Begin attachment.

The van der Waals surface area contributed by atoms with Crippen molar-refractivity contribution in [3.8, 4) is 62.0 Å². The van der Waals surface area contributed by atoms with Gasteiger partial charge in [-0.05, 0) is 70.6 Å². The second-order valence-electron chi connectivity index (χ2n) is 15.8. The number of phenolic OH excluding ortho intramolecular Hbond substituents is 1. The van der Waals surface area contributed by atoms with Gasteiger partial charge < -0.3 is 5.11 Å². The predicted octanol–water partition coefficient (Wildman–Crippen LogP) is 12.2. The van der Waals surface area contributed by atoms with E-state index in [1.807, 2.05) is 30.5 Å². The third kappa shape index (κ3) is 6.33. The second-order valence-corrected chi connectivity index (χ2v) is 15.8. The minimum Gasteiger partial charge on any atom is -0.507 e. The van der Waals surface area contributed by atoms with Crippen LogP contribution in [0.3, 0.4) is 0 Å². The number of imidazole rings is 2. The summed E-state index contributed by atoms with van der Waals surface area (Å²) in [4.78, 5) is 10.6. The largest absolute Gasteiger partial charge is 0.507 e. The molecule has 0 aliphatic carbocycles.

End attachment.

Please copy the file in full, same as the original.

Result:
The van der Waals surface area contributed by atoms with Crippen molar-refractivity contribution in [3.8, 4) is 62.0 Å². The van der Waals surface area contributed by atoms with Gasteiger partial charge in [-0.05, 0) is 70.6 Å². The second-order valence-electron chi connectivity index (χ2n) is 15.8. The number of phenolic OH excluding ortho intramolecular Hbond substituents is 1. The van der Waals surface area contributed by atoms with Gasteiger partial charge < -0.3 is 5.11 Å². The predicted octanol–water partition coefficient (Wildman–Crippen LogP) is 12.2. The van der Waals surface area contributed by atoms with E-state index in [1.807, 2.05) is 30.5 Å². The third kappa shape index (κ3) is 6.33. The second-order valence-corrected chi connectivity index (χ2v) is 15.8. The minimum Gasteiger partial charge on any atom is -0.507 e. The van der Waals surface area contributed by atoms with Crippen LogP contribution in [0.3, 0.4) is 0 Å². The number of imidazole rings is 2. The summed E-state index contributed by atoms with van der Waals surface area (Å²) in [4.78, 5) is 10.6. The largest absolute Gasteiger partial charge is 0.507 e. The molecule has 0 aliphatic carbocycles.